This 1994 Newbery Medalist has become a classic - one of the most popular Newbery winners, and one that is frequently challenged in schools and libraries, for reasons ranging from “contains graphic themes,” and  “contains blasphemous ideas and content,” to “depicts ideas and actions that are inappropriate for young readers,” and “inappropriate for [elementary] grade level.”

In a nutshell:  Main character Jonas learns his utopian world is really dystopian.

In his community, everyone lives a regimented life.  Birth mothers produce children for other families, which created by matching compatible men and women.  Medication is taken to eliminate sexual desire.  Old people, babies that don't thrive, and other misfits are "released." No one - except Jonas, and he only a little - sees color.  And twelve-year-olds - which is what Jonas is about to be - are given "Assignments," matched to a career or more menial job best suited to their abilities and temperament.

Jonas is selected to be his community's next Receiver of Memory.  All memories of past events and sensations have gone to one person - and he is now the Giver (who can also see color), and will pass these on to Jonas.

In a 2004 interview, author Lois Lowry said she got the idea for The Giver when visiting her parents in a nursing home. Her father was still in good physical health, but his memory was failing. Her mother was physically ill, but her memory was intact.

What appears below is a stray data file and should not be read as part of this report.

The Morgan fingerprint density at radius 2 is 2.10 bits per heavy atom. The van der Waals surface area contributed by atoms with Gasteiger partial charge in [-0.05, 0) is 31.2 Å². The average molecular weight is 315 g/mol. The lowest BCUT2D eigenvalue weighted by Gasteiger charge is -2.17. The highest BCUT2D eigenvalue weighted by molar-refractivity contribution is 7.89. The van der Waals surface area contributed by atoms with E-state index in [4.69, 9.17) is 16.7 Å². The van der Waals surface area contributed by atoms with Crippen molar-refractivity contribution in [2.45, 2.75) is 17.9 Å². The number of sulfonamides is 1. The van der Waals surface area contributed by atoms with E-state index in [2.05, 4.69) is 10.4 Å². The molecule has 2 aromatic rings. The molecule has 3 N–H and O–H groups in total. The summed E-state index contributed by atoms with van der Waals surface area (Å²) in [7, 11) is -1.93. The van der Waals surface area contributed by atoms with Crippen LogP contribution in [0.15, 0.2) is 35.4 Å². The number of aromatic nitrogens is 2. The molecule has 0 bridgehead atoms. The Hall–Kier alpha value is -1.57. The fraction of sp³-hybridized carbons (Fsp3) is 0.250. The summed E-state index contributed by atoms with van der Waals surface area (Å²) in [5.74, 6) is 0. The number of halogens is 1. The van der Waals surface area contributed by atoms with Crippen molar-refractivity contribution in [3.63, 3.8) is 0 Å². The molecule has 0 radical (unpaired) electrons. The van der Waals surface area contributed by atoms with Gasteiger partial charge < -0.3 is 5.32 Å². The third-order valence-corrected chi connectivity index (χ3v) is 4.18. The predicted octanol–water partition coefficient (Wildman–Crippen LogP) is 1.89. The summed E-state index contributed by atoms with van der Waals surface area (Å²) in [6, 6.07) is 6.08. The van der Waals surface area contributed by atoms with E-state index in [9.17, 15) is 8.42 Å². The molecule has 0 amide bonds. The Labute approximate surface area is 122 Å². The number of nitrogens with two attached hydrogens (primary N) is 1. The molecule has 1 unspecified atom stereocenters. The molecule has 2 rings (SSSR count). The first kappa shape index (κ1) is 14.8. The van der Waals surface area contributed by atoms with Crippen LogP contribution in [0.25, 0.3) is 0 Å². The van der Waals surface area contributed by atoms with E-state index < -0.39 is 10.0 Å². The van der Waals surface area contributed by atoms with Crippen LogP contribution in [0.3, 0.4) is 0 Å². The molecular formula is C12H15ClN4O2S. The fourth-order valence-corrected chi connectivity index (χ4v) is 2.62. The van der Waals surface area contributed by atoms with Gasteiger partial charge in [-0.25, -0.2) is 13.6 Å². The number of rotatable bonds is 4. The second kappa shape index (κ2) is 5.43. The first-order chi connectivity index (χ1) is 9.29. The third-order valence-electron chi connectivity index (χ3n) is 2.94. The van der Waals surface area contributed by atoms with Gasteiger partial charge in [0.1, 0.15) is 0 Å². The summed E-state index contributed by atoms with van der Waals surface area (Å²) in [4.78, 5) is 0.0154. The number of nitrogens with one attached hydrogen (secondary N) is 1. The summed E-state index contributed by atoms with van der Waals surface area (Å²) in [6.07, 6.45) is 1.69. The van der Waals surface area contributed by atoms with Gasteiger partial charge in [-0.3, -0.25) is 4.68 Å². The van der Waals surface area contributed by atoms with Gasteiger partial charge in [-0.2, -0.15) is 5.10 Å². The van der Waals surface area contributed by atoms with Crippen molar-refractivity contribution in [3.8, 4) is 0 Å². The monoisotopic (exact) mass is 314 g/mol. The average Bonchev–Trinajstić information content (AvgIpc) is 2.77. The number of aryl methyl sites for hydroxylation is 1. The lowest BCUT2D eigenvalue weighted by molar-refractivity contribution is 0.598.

"I would travel home with that in my mind, and I began to think a lot about the concept of memory. When it was time for me to begin a new book, I began to create in my mind a place and a group of people who had somehow found the capacity to control memory," Lowry said.

Many other events in her life influenced the plot, and Lowry talks about them in her Newbery acceptance speech.  I found interesting that the old man on the cover of my audiobook and print copy is actually a photo Lowry took of artist Carl Nelson when she wrote an article about him in 1979.  She described him as a man whose "capacity for seeing color goes far beyond" others - and he later became blind.

Some people don't like the book's ambiguous ending, but I'm fine with it.  I think it fits perfectly with the whole theme of memory.  For those who don't like it, though, Lowry has since written three companion books (I've read one, Gathering Blue), the latest published just last year.

Broadway, movie, and television actor Ron Rifkin was okay as the audiobook narrator, better voicing male characters than female.  The background instrumental music played to emphasize important scenes was often too loud and distracting.

© Amanda Pape - 2013

[The audiobook was borrowed from and returned to my university library.  A paperback copy for reference was obtained secondhand.  It is signed by the author, "with love to those who read - remember - and GIVE," and dated 1994, so I'll be hanging on to it.]